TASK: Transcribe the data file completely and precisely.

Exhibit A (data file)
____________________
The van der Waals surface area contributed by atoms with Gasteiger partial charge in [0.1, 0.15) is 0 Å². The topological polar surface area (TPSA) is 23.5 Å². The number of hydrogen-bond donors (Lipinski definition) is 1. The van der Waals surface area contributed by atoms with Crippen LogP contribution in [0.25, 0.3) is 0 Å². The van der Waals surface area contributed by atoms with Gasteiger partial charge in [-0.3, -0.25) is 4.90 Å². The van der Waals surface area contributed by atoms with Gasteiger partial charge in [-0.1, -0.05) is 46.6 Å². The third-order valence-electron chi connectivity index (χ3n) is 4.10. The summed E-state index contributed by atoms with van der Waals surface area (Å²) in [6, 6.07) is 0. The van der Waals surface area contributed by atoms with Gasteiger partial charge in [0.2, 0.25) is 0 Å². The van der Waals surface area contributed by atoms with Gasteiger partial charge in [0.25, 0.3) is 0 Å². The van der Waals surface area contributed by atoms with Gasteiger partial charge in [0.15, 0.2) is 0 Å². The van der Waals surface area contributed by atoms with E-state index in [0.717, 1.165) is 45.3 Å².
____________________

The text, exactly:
The van der Waals surface area contributed by atoms with Gasteiger partial charge in [0.1, 0.15) is 0 Å². The topological polar surface area (TPSA) is 23.5 Å². The number of hydrogen-bond donors (Lipinski definition) is 1. The van der Waals surface area contributed by atoms with Crippen LogP contribution in [0.25, 0.3) is 0 Å². The van der Waals surface area contributed by atoms with Gasteiger partial charge in [-0.3, -0.25) is 4.90 Å². The van der Waals surface area contributed by atoms with Gasteiger partial charge in [-0.1, -0.05) is 46.6 Å². The third-order valence-electron chi connectivity index (χ3n) is 4.10. The summed E-state index contributed by atoms with van der Waals surface area (Å²) in [6, 6.07) is 0. The van der Waals surface area contributed by atoms with Gasteiger partial charge in [0.2, 0.25) is 0 Å². The van der Waals surface area contributed by atoms with Gasteiger partial charge in [0.25, 0.3) is 0 Å². The van der Waals surface area contributed by atoms with Gasteiger partial charge in [0.15, 0.2) is 0 Å². The van der Waals surface area contributed by atoms with E-state index in [0.717, 1.165) is 45.3 Å².